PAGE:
• I switch my phone off at 8 pm every night so that my brain and my body know it’s time to relax and start winding down for bed.
  • I don’t have any work emails on my phone, so I have to physically get up and go to my laptop to check my work emails. This is particularly handy for minimising distractions during coffee and lunch breaks.
  • When I’m out of the office on holiday, I only check my emails at midday every few days to appease the workaholic in me and give me the peace of mind that the world hasn’t ended while I’ve been away. It also helps me feel less anxious about opening my emails for the first time when I get back to the office.

I’ve found that removing my emails from my phone has really helped me unplug because they were just distractions. I’m human, and I can’t always drop everything at the drop of a hat, especially when I’m trying to grab some much-needed lunch in between back-to-back client calls, translation work and teaching legal English. I’ve been more conscious of this since having a proper Christmas break without emails, and it’s now a practice I will adopt permanently (unless I’m on the move). I was developing an unhealthy relationship with my emails and checking them all the time, so I knew I needed to kick the habit.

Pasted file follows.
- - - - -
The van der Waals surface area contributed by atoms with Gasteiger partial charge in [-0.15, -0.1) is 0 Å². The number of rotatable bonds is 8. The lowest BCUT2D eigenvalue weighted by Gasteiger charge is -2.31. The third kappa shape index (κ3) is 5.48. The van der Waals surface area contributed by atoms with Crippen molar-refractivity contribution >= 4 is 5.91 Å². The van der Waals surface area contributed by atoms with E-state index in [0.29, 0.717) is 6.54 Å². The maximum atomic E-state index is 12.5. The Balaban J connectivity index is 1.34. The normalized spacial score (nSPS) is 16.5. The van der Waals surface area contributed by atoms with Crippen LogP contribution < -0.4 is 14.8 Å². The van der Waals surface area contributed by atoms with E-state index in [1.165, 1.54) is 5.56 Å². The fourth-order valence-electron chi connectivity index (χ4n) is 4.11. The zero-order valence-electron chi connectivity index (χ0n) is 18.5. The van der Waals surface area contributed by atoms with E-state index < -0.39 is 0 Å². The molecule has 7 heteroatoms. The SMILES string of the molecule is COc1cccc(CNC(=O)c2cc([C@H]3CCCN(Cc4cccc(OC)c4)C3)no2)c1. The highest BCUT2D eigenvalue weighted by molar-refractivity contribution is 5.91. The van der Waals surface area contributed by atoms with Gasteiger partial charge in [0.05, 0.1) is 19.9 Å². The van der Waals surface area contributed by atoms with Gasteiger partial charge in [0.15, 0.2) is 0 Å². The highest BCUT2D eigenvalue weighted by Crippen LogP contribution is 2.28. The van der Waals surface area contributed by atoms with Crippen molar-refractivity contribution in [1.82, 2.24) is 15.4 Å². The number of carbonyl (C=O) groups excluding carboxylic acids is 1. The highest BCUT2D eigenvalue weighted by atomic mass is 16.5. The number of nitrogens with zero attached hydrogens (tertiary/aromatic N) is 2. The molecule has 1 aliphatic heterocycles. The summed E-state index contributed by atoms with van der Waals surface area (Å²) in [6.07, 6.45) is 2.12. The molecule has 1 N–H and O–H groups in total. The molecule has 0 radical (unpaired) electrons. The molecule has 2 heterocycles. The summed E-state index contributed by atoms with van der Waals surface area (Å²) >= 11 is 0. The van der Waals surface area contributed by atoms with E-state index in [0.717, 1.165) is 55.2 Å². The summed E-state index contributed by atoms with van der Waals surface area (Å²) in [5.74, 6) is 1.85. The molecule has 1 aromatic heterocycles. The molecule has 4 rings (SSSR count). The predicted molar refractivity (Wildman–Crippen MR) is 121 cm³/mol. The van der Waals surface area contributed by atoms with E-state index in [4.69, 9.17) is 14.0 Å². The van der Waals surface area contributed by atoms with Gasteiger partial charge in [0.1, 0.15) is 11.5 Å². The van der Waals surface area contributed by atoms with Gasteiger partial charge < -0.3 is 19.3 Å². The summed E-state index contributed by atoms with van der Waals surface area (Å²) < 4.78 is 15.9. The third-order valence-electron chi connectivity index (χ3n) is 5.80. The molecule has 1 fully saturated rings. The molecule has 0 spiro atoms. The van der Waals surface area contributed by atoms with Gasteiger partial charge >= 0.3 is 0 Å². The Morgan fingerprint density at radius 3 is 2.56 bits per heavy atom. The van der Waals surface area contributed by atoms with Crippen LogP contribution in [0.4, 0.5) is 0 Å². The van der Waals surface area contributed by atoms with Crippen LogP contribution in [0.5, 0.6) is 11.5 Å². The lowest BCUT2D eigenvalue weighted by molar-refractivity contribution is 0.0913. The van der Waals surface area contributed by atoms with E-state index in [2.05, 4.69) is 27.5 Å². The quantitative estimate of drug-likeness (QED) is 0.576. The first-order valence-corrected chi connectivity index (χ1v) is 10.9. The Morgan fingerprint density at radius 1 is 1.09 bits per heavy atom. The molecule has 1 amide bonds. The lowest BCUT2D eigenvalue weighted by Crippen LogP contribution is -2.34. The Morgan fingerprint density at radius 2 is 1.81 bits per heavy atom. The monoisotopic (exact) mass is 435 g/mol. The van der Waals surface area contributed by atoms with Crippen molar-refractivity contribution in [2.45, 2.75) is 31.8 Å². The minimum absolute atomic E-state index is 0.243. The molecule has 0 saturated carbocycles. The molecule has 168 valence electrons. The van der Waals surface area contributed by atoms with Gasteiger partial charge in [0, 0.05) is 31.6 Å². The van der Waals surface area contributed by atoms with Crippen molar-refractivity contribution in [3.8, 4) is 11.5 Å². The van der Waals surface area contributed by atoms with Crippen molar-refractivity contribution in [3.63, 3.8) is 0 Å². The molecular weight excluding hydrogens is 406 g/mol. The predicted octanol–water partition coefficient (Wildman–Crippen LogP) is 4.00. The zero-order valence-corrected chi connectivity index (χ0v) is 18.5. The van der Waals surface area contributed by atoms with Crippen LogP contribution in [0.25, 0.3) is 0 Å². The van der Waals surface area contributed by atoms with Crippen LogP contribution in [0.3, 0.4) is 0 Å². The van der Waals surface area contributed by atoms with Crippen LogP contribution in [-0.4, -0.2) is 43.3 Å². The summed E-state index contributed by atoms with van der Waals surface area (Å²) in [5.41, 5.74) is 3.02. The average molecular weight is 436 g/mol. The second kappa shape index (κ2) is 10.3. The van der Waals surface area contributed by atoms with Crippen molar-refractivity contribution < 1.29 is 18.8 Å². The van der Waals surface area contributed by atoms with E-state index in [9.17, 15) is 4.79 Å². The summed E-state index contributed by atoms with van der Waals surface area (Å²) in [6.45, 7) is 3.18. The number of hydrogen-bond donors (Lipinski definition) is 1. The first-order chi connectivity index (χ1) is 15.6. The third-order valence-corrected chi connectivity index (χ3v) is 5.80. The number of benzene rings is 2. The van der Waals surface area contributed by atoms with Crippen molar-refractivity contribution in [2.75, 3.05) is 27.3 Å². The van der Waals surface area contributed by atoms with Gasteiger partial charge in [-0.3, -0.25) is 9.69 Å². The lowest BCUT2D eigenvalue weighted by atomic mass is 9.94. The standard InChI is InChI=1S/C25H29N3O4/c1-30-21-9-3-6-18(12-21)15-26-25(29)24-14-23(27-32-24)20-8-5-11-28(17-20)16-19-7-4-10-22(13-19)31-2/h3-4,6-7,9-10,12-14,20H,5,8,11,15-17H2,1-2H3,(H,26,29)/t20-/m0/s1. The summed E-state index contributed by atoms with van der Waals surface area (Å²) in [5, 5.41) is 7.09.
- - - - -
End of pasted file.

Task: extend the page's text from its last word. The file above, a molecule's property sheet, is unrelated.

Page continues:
The pandemic didn’t change my working from home life very much, but I can imagine it was quite a shock to the system for those used to working in an office. According to The GuardianEU research shows that the percentage of people who started to WFH full-time rocketed from 5% in 2019 to almost 40% last spring. And as a result, the work-life balance is officially all out of sync. This pandemic has completely changed how some professions work. Previous employers who wouldn’t have dreamed of allowing their employees to work from home before have now embraced it with open arms. Something I thought the legal profession would never do.